A majority of women in their lifetime would have undergone some form of surgery. Whether it’s a minor or major surgery, it is still a nightmare to go through.

By the age of 60, one in every three women would have undergone a hysterectomy (surgery to remove the womb) for various reasons.

Traditionally, gynaecological surgery (involving a female’s reproductive organs) are associated with big skin incisions, painful recovery, and a longer time to get back to normal.

Longer recovery means loss of quality time with family, friends or at work. For some, it means loss of income too.

Gynaecological surgery has evolved so much that the traditional phrase “big skin incisions, painful and slow recovery” has been replaced with “small incisions, nearly painless and out of hospital the next day”.

The reason for this change is laparoscopic, or keyhole, surgery.

Laparoscopic surgery has been around since the 1930s, but many women do not know about it.

Laparoscopy generally requires between two to four small “keyhole” incisions on the abdomen (tummy).

Through these small holes, instruments such as a laparoscope (a thin telescope-like instrument), scissors and grasper are introduced to perform surgery.

The latest development is 3D laparoscopic surgery, where the surgery is done with a 3D screen.

Currently, many gynaecological surgeries can be done laparoscopically. Even some gynaecological cancer surgeries are done this way.

The commonly-performed gynaecological laparoscopic surgeries include: hysterectomy; myomectomy (removal of a fibroid from the womb); cystectomy (removal of a cyst from the ovary); diagnostic laparoscopy (surgery to find a diagnosis, such as for pelvic pain, or part of treatment for infertility); tubal ligation (permanent sterilisation for females); fertility-related surgeries (required to help a woman conceive); endometriosis; correcting prolapse of the uterus/womb; and cancer surgeries (womb and cervix).

Here are some common questions – and answers – about laparoscopic surgery:

How can surgery be done through a small hole? Are you kidding me?

The surgery is performed by utilising very specialised laparoscopic instruments, which are thin and small. The laparoscope helps the surgeon see the internal organs in a magnified view projected on a TV screen. The latest technology is a 3D screen that improves the clarity of images.

How will my surgical wound look like?

Your abdomen will usually have between two and four small cuts. The cuts are normally no longer than 1cm, typically between 0.5cm and 1cm. The wound normally heals very well and the scars are not very visible in the majority of cases.

Is there any way to do surgery with a smaller scar on my tummy?

Yes, there is a way, and it’s called Single Incision Laparoscopic Surgery, where only one cut about 2cm long is made at the umbilicus. Once it heals, you don’t even see the scar as it is within your belly button.

However, it is not suitable for all types of surgery.

Why is there less pain in laparoscopy?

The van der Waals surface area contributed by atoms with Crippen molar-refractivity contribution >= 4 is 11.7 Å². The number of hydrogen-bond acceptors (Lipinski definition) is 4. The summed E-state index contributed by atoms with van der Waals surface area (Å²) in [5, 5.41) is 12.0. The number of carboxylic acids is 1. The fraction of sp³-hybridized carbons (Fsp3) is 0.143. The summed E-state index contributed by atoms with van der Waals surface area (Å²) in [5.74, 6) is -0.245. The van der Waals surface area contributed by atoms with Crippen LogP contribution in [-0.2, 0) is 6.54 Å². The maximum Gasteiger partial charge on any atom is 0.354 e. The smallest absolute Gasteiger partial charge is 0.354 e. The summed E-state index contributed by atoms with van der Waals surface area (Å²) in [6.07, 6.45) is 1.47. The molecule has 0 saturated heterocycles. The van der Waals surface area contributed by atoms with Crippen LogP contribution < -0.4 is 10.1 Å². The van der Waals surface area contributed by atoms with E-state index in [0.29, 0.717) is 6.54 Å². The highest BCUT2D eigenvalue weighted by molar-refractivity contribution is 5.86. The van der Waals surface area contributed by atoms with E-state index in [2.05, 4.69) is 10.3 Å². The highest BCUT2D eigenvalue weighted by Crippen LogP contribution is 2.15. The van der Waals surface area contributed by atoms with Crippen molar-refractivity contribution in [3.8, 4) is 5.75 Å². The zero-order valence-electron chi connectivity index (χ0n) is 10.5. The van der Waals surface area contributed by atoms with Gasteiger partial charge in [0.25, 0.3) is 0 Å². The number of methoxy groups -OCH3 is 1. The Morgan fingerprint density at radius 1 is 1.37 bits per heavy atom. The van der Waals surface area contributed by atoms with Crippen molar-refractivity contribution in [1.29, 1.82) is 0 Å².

In traditional surgery (laparotomy), big skin incisions are made in order to gain access to internal organs, while in laparoscopy, only tiny punctures are made. Thus, post-surgical pain as a result of wound healing is more severe in traditional surgery than in laparoscopy. In the majority of laparoscopies, mild pain relief is sufficient.

How early can I walk after the surgery?

On the same day if possible, because there is less post-surgical pain. You should be back on your feet the next day, getting ready to go home, but this depends on the type of surgery done.

For certain types of surgery, the patient can go home on the same day after the surgery! Generally, a one-night stay after surgery can be expected.

How will I know if laparoscopy or conventional surgery is better for me?

Laparoscopic surgery can reduce the chances of adhesion (scar tissues inside the abdomen) from forming.

In laparoscopy, only fine instruments are used to perform the surgery, whereas in traditional surgery, the surgeon places his/her whole hand inside the abdomen. Therefore, traditional surgery has a higher likelihood of adhesion formation.

This is especially important if you want to conceive, because adhesions in the area of the Fallopian tubes and ovaries may lead to difficulty conceiving later on.

The method of surgery is also dependent on the underlying condition that is being treated.

Is laparoscopic surgery safe?

Any surgery, however small it is, has its risks. In laparoscopy, the magnified vision helps the surgeon see the internal organs better.

This can lead to reduced bleeding. Moreover, infection risk can be reduced because the internal organs are not exposed to room air. Expert use of the surgical tools may lead to a better surgical outcome.

In short, the skill of the laparoscopic surgeon can determine the outcome of the surgery.

Quicker return to mobility also reduces the risk of deep vein thrombosis (DVT), which is the formation of blood clots in your blood vessels due to prolonged immobility.

If you need a gynaecological surgery in the future, ask your gynaecologist about laparoscopic surgery.

Dr Agilan Arjunan is an obstetrician and gynaecologist, and fertility specialist. For further information, e-mail starhealth@thestar.com.my.